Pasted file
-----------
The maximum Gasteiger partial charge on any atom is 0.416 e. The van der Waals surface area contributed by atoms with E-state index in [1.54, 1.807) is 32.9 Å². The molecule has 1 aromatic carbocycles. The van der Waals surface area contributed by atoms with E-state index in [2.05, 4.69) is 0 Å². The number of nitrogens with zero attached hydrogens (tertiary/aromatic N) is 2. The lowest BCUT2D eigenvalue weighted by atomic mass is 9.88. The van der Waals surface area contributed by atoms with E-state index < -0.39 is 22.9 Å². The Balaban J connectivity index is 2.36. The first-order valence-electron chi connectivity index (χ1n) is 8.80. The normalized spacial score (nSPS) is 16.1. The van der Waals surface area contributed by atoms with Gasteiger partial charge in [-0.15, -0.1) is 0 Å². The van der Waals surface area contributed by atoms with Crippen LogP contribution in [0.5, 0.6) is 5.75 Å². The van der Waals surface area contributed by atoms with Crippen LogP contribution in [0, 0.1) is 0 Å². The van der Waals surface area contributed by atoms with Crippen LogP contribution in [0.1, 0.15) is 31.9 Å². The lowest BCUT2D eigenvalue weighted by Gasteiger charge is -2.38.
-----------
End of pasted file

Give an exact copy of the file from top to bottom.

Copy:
The maximum Gasteiger partial charge on any atom is 0.416 e. The van der Waals surface area contributed by atoms with E-state index in [1.54, 1.807) is 32.9 Å². The molecule has 1 aromatic carbocycles. The van der Waals surface area contributed by atoms with E-state index in [2.05, 4.69) is 0 Å². The number of nitrogens with zero attached hydrogens (tertiary/aromatic N) is 2. The lowest BCUT2D eigenvalue weighted by atomic mass is 9.88. The van der Waals surface area contributed by atoms with E-state index < -0.39 is 22.9 Å². The Balaban J connectivity index is 2.36. The first-order valence-electron chi connectivity index (χ1n) is 8.80. The normalized spacial score (nSPS) is 16.1. The van der Waals surface area contributed by atoms with Gasteiger partial charge in [-0.15, -0.1) is 0 Å². The van der Waals surface area contributed by atoms with Crippen LogP contribution in [0.5, 0.6) is 5.75 Å². The van der Waals surface area contributed by atoms with Crippen LogP contribution in [0, 0.1) is 0 Å². The van der Waals surface area contributed by atoms with Crippen LogP contribution in [0.1, 0.15) is 31.9 Å². The lowest BCUT2D eigenvalue weighted by Gasteiger charge is -2.38.